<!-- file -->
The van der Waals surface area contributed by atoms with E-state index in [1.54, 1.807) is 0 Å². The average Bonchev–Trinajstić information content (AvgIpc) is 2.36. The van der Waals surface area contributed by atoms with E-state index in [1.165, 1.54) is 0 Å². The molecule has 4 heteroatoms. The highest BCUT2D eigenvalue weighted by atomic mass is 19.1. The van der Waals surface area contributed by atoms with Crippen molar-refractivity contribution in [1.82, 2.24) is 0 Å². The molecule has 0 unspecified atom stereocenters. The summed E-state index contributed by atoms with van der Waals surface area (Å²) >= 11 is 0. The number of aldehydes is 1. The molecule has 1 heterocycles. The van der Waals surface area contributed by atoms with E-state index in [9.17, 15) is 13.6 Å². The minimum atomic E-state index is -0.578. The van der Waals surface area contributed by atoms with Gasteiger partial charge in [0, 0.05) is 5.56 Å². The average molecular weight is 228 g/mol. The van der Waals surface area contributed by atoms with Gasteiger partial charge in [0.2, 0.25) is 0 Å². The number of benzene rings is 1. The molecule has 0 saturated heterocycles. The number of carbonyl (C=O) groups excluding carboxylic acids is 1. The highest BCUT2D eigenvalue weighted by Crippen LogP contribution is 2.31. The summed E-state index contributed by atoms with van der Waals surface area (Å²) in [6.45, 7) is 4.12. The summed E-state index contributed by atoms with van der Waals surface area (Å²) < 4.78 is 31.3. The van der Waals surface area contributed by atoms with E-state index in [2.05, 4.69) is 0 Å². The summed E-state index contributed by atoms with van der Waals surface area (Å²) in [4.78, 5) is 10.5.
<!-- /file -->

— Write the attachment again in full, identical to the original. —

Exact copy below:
The van der Waals surface area contributed by atoms with E-state index in [1.54, 1.807) is 0 Å². The average Bonchev–Trinajstić information content (AvgIpc) is 2.36. The van der Waals surface area contributed by atoms with E-state index in [1.165, 1.54) is 0 Å². The molecule has 4 heteroatoms. The highest BCUT2D eigenvalue weighted by atomic mass is 19.1. The van der Waals surface area contributed by atoms with Crippen molar-refractivity contribution in [1.82, 2.24) is 0 Å². The molecule has 0 unspecified atom stereocenters. The summed E-state index contributed by atoms with van der Waals surface area (Å²) >= 11 is 0. The number of aldehydes is 1. The molecule has 1 heterocycles. The van der Waals surface area contributed by atoms with E-state index in [9.17, 15) is 13.6 Å². The minimum atomic E-state index is -0.578. The van der Waals surface area contributed by atoms with Gasteiger partial charge in [0, 0.05) is 5.56 Å². The average molecular weight is 228 g/mol. The van der Waals surface area contributed by atoms with Gasteiger partial charge in [0.2, 0.25) is 0 Å². The number of benzene rings is 1. The molecule has 0 saturated heterocycles. The number of carbonyl (C=O) groups excluding carboxylic acids is 1. The highest BCUT2D eigenvalue weighted by Crippen LogP contribution is 2.31. The summed E-state index contributed by atoms with van der Waals surface area (Å²) in [6.45, 7) is 4.12. The summed E-state index contributed by atoms with van der Waals surface area (Å²) < 4.78 is 31.3. The van der Waals surface area contributed by atoms with E-state index in [2.05, 4.69) is 0 Å². The summed E-state index contributed by atoms with van der Waals surface area (Å²) in [4.78, 5) is 10.5.